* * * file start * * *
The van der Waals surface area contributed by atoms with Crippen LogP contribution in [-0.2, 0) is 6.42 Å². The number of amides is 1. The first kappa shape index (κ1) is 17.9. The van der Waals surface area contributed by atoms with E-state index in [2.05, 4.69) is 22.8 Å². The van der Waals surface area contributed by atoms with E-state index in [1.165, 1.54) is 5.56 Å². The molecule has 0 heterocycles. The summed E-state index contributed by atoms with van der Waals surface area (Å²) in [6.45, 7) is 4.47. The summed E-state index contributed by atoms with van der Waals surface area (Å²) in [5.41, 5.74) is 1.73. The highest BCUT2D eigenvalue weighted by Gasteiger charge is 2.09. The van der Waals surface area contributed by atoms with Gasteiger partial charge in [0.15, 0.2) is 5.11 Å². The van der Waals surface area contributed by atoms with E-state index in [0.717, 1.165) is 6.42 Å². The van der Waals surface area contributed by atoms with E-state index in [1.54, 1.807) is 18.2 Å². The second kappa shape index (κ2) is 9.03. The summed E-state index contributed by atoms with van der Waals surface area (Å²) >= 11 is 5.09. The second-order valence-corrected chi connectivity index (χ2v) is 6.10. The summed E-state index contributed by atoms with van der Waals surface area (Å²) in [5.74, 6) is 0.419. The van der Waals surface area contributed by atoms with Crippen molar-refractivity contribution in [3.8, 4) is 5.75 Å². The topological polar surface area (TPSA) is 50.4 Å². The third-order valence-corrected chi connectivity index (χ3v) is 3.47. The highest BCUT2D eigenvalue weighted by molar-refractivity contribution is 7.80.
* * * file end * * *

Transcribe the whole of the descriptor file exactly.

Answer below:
The van der Waals surface area contributed by atoms with Crippen LogP contribution in [-0.2, 0) is 6.42 Å². The number of amides is 1. The first kappa shape index (κ1) is 17.9. The van der Waals surface area contributed by atoms with E-state index in [2.05, 4.69) is 22.8 Å². The van der Waals surface area contributed by atoms with E-state index in [1.165, 1.54) is 5.56 Å². The molecule has 0 heterocycles. The summed E-state index contributed by atoms with van der Waals surface area (Å²) in [6.45, 7) is 4.47. The summed E-state index contributed by atoms with van der Waals surface area (Å²) in [5.41, 5.74) is 1.73. The highest BCUT2D eigenvalue weighted by Gasteiger charge is 2.09. The van der Waals surface area contributed by atoms with Gasteiger partial charge in [0.15, 0.2) is 5.11 Å². The van der Waals surface area contributed by atoms with E-state index in [0.717, 1.165) is 6.42 Å². The van der Waals surface area contributed by atoms with E-state index in [1.54, 1.807) is 18.2 Å². The second kappa shape index (κ2) is 9.03. The summed E-state index contributed by atoms with van der Waals surface area (Å²) >= 11 is 5.09. The second-order valence-corrected chi connectivity index (χ2v) is 6.10. The summed E-state index contributed by atoms with van der Waals surface area (Å²) in [5.74, 6) is 0.419. The van der Waals surface area contributed by atoms with Crippen molar-refractivity contribution in [3.8, 4) is 5.75 Å². The topological polar surface area (TPSA) is 50.4 Å². The third-order valence-corrected chi connectivity index (χ3v) is 3.47. The highest BCUT2D eigenvalue weighted by molar-refractivity contribution is 7.80.